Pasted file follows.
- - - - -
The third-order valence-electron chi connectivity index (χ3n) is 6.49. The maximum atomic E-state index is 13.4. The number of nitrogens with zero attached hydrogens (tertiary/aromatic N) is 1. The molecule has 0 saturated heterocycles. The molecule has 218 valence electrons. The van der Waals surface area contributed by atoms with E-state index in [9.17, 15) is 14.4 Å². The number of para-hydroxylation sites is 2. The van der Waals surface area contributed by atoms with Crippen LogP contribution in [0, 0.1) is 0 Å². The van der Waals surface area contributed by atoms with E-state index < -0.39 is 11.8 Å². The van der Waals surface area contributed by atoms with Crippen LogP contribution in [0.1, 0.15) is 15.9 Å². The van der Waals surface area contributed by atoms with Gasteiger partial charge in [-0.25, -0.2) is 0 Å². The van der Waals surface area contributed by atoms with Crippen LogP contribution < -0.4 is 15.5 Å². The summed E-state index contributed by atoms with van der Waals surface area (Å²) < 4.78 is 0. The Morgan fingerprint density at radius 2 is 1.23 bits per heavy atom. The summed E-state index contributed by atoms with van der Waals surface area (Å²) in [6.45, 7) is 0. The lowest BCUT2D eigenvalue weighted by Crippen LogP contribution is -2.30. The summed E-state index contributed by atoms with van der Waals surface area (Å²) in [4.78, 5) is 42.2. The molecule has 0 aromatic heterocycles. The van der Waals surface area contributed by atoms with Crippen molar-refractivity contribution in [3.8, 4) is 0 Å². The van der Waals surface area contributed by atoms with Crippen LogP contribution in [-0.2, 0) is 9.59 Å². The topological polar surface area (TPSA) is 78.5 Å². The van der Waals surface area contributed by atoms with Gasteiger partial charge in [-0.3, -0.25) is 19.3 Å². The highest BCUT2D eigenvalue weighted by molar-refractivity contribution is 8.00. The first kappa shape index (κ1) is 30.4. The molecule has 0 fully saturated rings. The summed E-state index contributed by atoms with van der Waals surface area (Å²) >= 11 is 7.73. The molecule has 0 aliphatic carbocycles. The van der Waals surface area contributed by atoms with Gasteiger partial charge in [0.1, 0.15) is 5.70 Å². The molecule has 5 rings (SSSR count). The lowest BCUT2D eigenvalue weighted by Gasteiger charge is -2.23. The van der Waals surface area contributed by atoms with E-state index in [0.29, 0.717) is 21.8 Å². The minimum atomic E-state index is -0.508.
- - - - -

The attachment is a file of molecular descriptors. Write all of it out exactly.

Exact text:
The third-order valence-electron chi connectivity index (χ3n) is 6.49. The maximum atomic E-state index is 13.4. The number of nitrogens with zero attached hydrogens (tertiary/aromatic N) is 1. The molecule has 0 saturated heterocycles. The molecule has 218 valence electrons. The van der Waals surface area contributed by atoms with E-state index in [9.17, 15) is 14.4 Å². The number of para-hydroxylation sites is 2. The van der Waals surface area contributed by atoms with Crippen LogP contribution in [0, 0.1) is 0 Å². The van der Waals surface area contributed by atoms with E-state index < -0.39 is 11.8 Å². The van der Waals surface area contributed by atoms with Crippen LogP contribution in [0.1, 0.15) is 15.9 Å². The van der Waals surface area contributed by atoms with Gasteiger partial charge in [-0.25, -0.2) is 0 Å². The van der Waals surface area contributed by atoms with Crippen LogP contribution < -0.4 is 15.5 Å². The summed E-state index contributed by atoms with van der Waals surface area (Å²) < 4.78 is 0. The Morgan fingerprint density at radius 2 is 1.23 bits per heavy atom. The summed E-state index contributed by atoms with van der Waals surface area (Å²) in [6.45, 7) is 0. The lowest BCUT2D eigenvalue weighted by Crippen LogP contribution is -2.30. The summed E-state index contributed by atoms with van der Waals surface area (Å²) in [4.78, 5) is 42.2. The molecule has 0 aromatic heterocycles. The van der Waals surface area contributed by atoms with Crippen molar-refractivity contribution in [3.8, 4) is 0 Å². The van der Waals surface area contributed by atoms with Crippen LogP contribution in [-0.2, 0) is 9.59 Å². The topological polar surface area (TPSA) is 78.5 Å². The van der Waals surface area contributed by atoms with Gasteiger partial charge in [-0.3, -0.25) is 19.3 Å². The highest BCUT2D eigenvalue weighted by molar-refractivity contribution is 8.00. The first kappa shape index (κ1) is 30.4. The molecule has 0 fully saturated rings. The summed E-state index contributed by atoms with van der Waals surface area (Å²) >= 11 is 7.73. The molecule has 0 aliphatic carbocycles. The van der Waals surface area contributed by atoms with Gasteiger partial charge in [0.1, 0.15) is 5.70 Å². The molecule has 5 rings (SSSR count). The lowest BCUT2D eigenvalue weighted by Gasteiger charge is -2.23. The van der Waals surface area contributed by atoms with E-state index in [0.29, 0.717) is 21.8 Å². The minimum atomic E-state index is -0.508.